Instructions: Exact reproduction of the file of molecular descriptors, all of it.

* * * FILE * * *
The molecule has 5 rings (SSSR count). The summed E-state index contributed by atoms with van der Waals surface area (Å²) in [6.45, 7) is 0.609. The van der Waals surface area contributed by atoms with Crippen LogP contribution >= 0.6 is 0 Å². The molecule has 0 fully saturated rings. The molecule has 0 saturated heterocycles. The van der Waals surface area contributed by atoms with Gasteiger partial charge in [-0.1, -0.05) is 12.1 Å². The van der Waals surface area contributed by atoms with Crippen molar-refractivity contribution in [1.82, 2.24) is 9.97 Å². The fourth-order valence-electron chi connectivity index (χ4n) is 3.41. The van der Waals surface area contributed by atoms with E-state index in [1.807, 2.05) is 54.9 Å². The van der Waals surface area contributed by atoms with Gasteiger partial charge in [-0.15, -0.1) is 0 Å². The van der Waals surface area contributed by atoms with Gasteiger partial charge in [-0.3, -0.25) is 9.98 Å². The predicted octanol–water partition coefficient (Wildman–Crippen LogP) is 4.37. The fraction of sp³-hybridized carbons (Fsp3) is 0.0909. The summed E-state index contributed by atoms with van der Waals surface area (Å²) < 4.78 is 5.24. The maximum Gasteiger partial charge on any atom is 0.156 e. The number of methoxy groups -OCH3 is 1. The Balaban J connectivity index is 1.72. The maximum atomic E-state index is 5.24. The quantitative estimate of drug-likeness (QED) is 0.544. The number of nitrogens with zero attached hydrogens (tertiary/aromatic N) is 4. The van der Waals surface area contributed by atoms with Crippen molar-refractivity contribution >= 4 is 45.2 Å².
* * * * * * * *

The molecule has 5 rings (SSSR count). The summed E-state index contributed by atoms with van der Waals surface area (Å²) in [6.45, 7) is 0.609. The van der Waals surface area contributed by atoms with Crippen LogP contribution >= 0.6 is 0 Å². The molecule has 0 fully saturated rings. The molecule has 0 saturated heterocycles. The van der Waals surface area contributed by atoms with Gasteiger partial charge in [-0.1, -0.05) is 12.1 Å². The van der Waals surface area contributed by atoms with Crippen molar-refractivity contribution in [1.82, 2.24) is 9.97 Å². The fourth-order valence-electron chi connectivity index (χ4n) is 3.41. The van der Waals surface area contributed by atoms with E-state index in [1.807, 2.05) is 54.9 Å². The van der Waals surface area contributed by atoms with Gasteiger partial charge in [-0.15, -0.1) is 0 Å². The van der Waals surface area contributed by atoms with Gasteiger partial charge in [-0.3, -0.25) is 9.98 Å². The predicted octanol–water partition coefficient (Wildman–Crippen LogP) is 4.37. The fraction of sp³-hybridized carbons (Fsp3) is 0.0909. The summed E-state index contributed by atoms with van der Waals surface area (Å²) < 4.78 is 5.24. The maximum Gasteiger partial charge on any atom is 0.156 e. The number of methoxy groups -OCH3 is 1. The Balaban J connectivity index is 1.72. The maximum atomic E-state index is 5.24. The quantitative estimate of drug-likeness (QED) is 0.544. The number of nitrogens with zero attached hydrogens (tertiary/aromatic N) is 4. The van der Waals surface area contributed by atoms with Crippen molar-refractivity contribution >= 4 is 45.2 Å².